lanese forms, along with the duchy of Mantua
and the Valteline, the government of Milan. It
is divided into
8 delegations, and contains 7,700,
sq. m., with 2,100,000 inhabitants. The Sardinian
Milanese, which lies to the W. of the Austrian,
is divided into 9 districts, comprising an area of
3,300 square miles, and containing 560,000 in-

Milan, a city of Italy, capital of the Lombardo-
Venetian Kingdom, and the see of an archbishop
The city is 10 m. in circumference ; but the gar-
den grounds are so extensive that it does not con-
tain above 140.000 inhabitants. It stands in a de-
lightful plain, between the rivers Adda and Tici-
no, which communicate with the city by means
of two canals. The cathedral, in the centre of
the city, is a splendid specimen of Gothic archi-
tecture, and, next to St. Peter’s at Rome, is the
most considerable in Italy. This vast fabric is
built of white marble, supported by 50 columns,
and adorned, within and without, by a prodigious
number of marble statues. The other public
buildings are the university, several colleges, the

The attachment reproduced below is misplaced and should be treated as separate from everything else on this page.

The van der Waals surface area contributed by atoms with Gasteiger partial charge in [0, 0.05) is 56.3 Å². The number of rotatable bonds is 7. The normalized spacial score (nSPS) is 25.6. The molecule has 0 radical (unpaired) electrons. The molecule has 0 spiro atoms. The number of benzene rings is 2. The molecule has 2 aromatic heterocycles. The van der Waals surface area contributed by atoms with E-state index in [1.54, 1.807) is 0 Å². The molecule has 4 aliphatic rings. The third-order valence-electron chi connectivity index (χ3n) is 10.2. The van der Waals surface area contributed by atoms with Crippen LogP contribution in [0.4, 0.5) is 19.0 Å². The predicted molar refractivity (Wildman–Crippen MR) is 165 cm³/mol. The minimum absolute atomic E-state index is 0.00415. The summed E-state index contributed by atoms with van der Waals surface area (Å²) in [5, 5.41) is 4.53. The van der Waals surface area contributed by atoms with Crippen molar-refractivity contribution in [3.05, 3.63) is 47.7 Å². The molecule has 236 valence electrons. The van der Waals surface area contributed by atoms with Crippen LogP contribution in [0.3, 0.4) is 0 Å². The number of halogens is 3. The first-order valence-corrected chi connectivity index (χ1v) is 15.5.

convents, the hospitals, the theatres, the mansions
of the minister of finance, of the minister of the
interior, and of the archbishop, and the former du-
cal palace, now the residence of the Austrian
viceroy. In the Piazza di Castello is an arena
in imitation of the amphitheatre of Verona, which
is capable of containing 30,000 spectators. The
college of St. Ambrose has a library, which, be-
sides a prodigious number of manuscripts, con-
tains 60,000 printed books; and its superb gal
lery is adorned with rich paintings. The chief
trade of Milan is in grain (especially rice), cattle,
and cheese; and the manufactures of silk and
velvet stuffs, stockings, handkerchiefs, ribands
gold and silver lace and embroideries, woolen and
linen cloths, glass, porcelain, &c. It has been
many times taken in the wars that have desola
ted Italy. The French took it in 1796. It was
retaken by the Austrians and Russians in 1799;
but again possessed by the French in 1800, and
retained by them till the fall of Napoleon in 1814.
It is 280 m. N. W. by N. of Rome. Long. 9.
E., lat. 45. 28. N.

Milan, p.v. Huron Co. Ohio. 123 m. N